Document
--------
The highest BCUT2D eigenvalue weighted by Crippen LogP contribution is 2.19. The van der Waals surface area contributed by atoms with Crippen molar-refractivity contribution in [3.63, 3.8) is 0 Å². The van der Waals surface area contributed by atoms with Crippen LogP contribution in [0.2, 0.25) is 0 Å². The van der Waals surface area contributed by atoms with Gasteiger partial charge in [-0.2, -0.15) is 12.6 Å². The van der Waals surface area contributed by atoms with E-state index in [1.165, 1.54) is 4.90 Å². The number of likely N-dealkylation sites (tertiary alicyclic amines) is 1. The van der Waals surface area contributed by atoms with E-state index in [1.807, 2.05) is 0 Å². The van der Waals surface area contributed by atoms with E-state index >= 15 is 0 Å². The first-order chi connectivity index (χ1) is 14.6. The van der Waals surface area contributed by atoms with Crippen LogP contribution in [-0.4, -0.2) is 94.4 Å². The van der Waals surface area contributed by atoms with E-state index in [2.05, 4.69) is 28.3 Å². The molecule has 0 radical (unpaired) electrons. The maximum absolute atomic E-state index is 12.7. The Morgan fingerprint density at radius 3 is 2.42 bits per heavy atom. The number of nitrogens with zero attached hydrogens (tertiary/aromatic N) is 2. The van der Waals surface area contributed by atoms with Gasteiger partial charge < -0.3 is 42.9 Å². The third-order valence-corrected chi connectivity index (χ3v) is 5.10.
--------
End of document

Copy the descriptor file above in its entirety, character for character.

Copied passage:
The highest BCUT2D eigenvalue weighted by Crippen LogP contribution is 2.19. The van der Waals surface area contributed by atoms with Crippen molar-refractivity contribution in [3.63, 3.8) is 0 Å². The van der Waals surface area contributed by atoms with Crippen LogP contribution in [0.2, 0.25) is 0 Å². The van der Waals surface area contributed by atoms with Gasteiger partial charge in [-0.2, -0.15) is 12.6 Å². The van der Waals surface area contributed by atoms with E-state index in [1.165, 1.54) is 4.90 Å². The number of likely N-dealkylation sites (tertiary alicyclic amines) is 1. The van der Waals surface area contributed by atoms with E-state index in [1.807, 2.05) is 0 Å². The van der Waals surface area contributed by atoms with E-state index >= 15 is 0 Å². The first-order chi connectivity index (χ1) is 14.6. The van der Waals surface area contributed by atoms with Crippen LogP contribution in [-0.4, -0.2) is 94.4 Å². The van der Waals surface area contributed by atoms with E-state index in [2.05, 4.69) is 28.3 Å². The molecule has 0 radical (unpaired) electrons. The maximum absolute atomic E-state index is 12.7. The Morgan fingerprint density at radius 3 is 2.42 bits per heavy atom. The number of nitrogens with zero attached hydrogens (tertiary/aromatic N) is 2. The van der Waals surface area contributed by atoms with Gasteiger partial charge < -0.3 is 42.9 Å². The third-order valence-corrected chi connectivity index (χ3v) is 5.10.